In addition to the dual HDMI 2.1 connections, it also supports USB-C for display. It’s got stereo two-watt speakers, which sound about as good as you’d expect; that is, if you expect them to sound tinny and low volume and only good for simple system sounds.
I thought Sony would have fixed the small irritation in the onscreen display, where it defaults to one of the least-needed menu entries — DDC on/off, and a level down — which makes navigating through the menus tedious if you have to do it a lot. Thankfully, everything in the OSD is accessible via Sony’s pretty well designed InZone Hub software.
Like the M9, the M3 has a built-in KVM switch, which means the USB ports depend upon the active input. That’s a perk if you’re connecting to two different systems or a PC and a console, and easy to set up in the software. The input scanning looking for an active connection seems to take a little longer than normal, though, and I got some unexpected resets (where it decides to recheck its connection) — such as between benchmark tests — that I’ve only seen with the Sonys.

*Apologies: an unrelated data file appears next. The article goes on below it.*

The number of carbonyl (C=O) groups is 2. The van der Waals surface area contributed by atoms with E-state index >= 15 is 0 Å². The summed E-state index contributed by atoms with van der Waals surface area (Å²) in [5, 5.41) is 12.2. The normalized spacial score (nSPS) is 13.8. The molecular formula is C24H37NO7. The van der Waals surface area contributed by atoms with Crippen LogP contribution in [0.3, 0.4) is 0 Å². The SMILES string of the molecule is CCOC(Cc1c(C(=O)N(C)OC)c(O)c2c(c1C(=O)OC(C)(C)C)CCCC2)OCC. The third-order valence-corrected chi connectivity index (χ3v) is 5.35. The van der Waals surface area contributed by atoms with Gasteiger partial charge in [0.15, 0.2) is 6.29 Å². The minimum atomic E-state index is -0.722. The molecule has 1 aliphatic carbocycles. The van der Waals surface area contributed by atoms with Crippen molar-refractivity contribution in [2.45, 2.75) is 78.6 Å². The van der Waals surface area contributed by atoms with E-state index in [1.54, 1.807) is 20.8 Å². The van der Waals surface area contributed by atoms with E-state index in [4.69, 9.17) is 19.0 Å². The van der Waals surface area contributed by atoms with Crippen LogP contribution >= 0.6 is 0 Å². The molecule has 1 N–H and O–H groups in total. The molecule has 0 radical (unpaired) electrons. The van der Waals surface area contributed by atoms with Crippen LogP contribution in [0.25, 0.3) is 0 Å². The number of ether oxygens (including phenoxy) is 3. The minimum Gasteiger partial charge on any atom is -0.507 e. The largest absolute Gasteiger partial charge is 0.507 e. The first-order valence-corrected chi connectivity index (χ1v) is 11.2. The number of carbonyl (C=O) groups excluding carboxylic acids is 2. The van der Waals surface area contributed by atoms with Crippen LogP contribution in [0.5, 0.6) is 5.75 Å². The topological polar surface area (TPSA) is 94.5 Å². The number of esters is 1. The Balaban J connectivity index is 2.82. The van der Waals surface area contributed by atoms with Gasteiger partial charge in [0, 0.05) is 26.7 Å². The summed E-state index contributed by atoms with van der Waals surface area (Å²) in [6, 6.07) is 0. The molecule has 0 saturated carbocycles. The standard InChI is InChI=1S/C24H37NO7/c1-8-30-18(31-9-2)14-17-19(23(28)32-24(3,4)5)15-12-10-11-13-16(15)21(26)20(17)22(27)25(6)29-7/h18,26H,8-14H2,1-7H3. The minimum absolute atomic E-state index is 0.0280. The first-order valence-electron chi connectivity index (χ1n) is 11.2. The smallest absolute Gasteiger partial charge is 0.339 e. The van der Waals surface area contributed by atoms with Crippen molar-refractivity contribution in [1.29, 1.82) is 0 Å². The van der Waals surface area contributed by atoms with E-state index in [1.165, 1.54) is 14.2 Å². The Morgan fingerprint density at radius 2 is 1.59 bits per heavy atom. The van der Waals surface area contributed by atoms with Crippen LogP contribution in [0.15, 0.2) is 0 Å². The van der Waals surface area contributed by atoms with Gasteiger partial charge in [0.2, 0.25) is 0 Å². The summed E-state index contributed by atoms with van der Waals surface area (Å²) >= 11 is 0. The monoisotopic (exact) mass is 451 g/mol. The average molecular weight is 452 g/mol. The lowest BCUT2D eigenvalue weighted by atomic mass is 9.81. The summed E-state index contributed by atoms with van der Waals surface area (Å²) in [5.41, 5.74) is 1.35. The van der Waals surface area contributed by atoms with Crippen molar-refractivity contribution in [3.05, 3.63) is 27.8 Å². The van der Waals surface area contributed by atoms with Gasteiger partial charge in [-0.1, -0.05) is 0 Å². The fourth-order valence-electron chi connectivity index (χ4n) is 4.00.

The monitor performs well, with solid behavior at 240Hz and what seems like is the claimed 1ms gray-to-gray pixel refresh, and delivers excellent sRGB color accuracy in its Standard and Game 2 profiles but not in its default Game 1. (How we test monitors.)
|Gamut (% of P3)||White point||Gamma||Brightness (nits)||Accuracy (DE2K average/max)|
|Default (Game 1)||82 (111% sRGB)||7800K||2.3||245/360 (peak)||3.83/8.3|
|sRGB (Standard)||n/a (111% sRGB)||6300K||2.2||265||1.92/5.07|